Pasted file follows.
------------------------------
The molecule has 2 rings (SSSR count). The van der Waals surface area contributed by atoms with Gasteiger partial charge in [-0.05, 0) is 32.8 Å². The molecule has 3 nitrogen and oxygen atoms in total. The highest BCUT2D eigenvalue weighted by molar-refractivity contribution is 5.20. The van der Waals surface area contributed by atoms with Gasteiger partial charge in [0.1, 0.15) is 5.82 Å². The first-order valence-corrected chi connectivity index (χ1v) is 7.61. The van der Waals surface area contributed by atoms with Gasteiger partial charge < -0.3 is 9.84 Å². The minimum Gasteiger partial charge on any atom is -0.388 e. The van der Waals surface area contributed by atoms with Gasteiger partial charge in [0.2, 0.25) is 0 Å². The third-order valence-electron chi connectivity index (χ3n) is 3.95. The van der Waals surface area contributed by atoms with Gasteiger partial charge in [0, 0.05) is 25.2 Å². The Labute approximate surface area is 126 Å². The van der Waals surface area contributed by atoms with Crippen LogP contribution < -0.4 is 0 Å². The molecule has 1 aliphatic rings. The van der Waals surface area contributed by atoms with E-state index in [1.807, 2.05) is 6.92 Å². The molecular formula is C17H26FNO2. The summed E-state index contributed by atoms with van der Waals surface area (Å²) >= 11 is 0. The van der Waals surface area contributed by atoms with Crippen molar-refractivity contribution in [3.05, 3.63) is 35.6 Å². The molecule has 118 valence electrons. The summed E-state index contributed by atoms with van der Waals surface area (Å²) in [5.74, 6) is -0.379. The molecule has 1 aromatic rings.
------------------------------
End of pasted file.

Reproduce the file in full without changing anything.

The molecule has 2 rings (SSSR count). The van der Waals surface area contributed by atoms with Gasteiger partial charge in [-0.05, 0) is 32.8 Å². The molecule has 3 nitrogen and oxygen atoms in total. The highest BCUT2D eigenvalue weighted by molar-refractivity contribution is 5.20. The van der Waals surface area contributed by atoms with Gasteiger partial charge in [0.1, 0.15) is 5.82 Å². The first-order valence-corrected chi connectivity index (χ1v) is 7.61. The van der Waals surface area contributed by atoms with Gasteiger partial charge < -0.3 is 9.84 Å². The minimum Gasteiger partial charge on any atom is -0.388 e. The van der Waals surface area contributed by atoms with Gasteiger partial charge in [0.2, 0.25) is 0 Å². The third-order valence-electron chi connectivity index (χ3n) is 3.95. The van der Waals surface area contributed by atoms with Gasteiger partial charge in [0, 0.05) is 25.2 Å². The Labute approximate surface area is 126 Å². The van der Waals surface area contributed by atoms with Crippen LogP contribution < -0.4 is 0 Å². The molecule has 1 aliphatic rings. The van der Waals surface area contributed by atoms with E-state index in [1.807, 2.05) is 6.92 Å². The molecular formula is C17H26FNO2. The summed E-state index contributed by atoms with van der Waals surface area (Å²) >= 11 is 0. The van der Waals surface area contributed by atoms with Crippen molar-refractivity contribution in [3.05, 3.63) is 35.6 Å². The molecule has 118 valence electrons. The summed E-state index contributed by atoms with van der Waals surface area (Å²) in [5.74, 6) is -0.379. The molecule has 1 aromatic rings.